Peptides that inhibit the propagation of Newcastle disease virus
Tan Wen Siang. (2010) Peptides that inhibit the propagation of Newcastle disease virus.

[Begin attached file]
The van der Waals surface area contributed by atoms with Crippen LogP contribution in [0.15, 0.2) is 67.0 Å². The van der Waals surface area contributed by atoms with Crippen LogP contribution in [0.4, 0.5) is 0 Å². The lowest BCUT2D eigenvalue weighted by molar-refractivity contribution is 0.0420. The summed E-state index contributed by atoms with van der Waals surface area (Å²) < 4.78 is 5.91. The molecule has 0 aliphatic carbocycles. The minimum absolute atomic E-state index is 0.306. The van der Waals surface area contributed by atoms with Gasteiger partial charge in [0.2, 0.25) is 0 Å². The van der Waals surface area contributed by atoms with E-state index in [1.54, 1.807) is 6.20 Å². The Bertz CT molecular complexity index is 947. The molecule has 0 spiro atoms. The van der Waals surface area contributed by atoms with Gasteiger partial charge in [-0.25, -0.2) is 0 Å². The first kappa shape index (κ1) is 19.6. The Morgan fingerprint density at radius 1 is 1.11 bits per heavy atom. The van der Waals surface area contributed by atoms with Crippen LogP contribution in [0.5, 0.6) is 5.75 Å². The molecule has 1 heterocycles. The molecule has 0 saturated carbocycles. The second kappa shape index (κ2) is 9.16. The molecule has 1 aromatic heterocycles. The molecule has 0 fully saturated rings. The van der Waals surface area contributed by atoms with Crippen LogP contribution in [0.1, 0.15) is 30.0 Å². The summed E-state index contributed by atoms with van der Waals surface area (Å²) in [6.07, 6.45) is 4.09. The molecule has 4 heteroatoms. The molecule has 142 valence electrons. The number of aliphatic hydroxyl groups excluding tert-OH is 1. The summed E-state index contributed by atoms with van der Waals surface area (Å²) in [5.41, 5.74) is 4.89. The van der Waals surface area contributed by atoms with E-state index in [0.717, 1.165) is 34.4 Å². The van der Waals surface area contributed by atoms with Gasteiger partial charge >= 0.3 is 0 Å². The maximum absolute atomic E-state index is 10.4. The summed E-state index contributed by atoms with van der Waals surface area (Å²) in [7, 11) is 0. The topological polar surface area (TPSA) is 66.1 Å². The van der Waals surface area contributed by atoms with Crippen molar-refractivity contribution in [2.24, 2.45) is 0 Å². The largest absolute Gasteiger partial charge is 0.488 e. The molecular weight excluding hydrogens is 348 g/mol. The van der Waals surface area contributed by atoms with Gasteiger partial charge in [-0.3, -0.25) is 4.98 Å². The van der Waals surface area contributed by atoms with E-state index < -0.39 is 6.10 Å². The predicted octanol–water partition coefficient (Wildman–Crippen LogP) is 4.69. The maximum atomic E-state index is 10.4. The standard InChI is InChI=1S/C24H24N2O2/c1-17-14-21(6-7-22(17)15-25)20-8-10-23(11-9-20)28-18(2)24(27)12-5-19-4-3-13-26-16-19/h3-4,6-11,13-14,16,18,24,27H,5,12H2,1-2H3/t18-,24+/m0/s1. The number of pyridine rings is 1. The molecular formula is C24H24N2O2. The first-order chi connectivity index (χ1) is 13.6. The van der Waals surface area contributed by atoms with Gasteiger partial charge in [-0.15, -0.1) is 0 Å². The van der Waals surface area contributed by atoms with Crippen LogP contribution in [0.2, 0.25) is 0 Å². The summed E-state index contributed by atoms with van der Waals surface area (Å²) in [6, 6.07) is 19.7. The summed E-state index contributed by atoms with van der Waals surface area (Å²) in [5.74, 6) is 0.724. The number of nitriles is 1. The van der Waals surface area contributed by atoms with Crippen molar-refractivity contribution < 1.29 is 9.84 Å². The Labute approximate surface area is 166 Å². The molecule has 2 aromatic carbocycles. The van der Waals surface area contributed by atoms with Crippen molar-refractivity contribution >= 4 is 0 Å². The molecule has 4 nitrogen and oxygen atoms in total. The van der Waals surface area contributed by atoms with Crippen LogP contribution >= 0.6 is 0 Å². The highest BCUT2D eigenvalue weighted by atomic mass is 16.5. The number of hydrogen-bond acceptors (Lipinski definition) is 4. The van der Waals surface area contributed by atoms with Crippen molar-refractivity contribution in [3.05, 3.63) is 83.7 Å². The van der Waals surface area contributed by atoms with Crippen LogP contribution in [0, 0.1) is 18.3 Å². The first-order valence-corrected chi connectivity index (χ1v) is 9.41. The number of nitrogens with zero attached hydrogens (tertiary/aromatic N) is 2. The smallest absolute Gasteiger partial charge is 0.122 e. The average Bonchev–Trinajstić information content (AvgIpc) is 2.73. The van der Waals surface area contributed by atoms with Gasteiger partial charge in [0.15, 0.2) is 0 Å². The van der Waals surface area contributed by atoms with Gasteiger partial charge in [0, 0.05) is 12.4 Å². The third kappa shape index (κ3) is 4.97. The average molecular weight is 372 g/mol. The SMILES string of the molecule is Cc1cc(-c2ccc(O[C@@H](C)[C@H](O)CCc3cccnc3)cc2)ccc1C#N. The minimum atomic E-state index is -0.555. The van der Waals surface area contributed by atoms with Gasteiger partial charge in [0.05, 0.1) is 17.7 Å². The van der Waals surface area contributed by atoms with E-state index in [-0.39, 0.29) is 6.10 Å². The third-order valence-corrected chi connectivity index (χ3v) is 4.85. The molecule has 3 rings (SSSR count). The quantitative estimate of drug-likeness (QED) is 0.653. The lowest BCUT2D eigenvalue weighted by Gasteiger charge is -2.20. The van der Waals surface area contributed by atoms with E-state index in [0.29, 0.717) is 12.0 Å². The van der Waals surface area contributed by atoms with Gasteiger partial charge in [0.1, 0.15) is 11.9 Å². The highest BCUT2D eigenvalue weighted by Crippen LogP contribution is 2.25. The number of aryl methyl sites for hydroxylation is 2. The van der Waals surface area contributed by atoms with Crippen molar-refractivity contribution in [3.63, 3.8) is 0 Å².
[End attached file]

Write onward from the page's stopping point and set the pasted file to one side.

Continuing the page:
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The invention relates to recombinant phages carrying fusion peptides that bind to Newcastle Disease Virus (NDV). Such phages are useful as diagnostic reagents to replace anti-NDV antibodies because the phages are capable of competing with the latter antibodies for binding sites on the virus. An equilibrium binding assay in solution was developed to measure the binding affinity of these recombinant phages with NDV. Synthetic peptides with the sequences CTLTTKLYC, either in linear or cyclic conformations, inhibited the binding of phages bearing the same sequence to NDV. The synthetic peptides also inhibited NDV propagation in embryonated egg medium, therefore they may be used as therapeutic agents to control, to treat and to eradicate Newcastle disease or any other disease related to NDV. A method using embryonated chicken eggs to evaluate the inhibition activities and also to determine the effective amount of a pharmaceutical composition for such inhibition was also developed.
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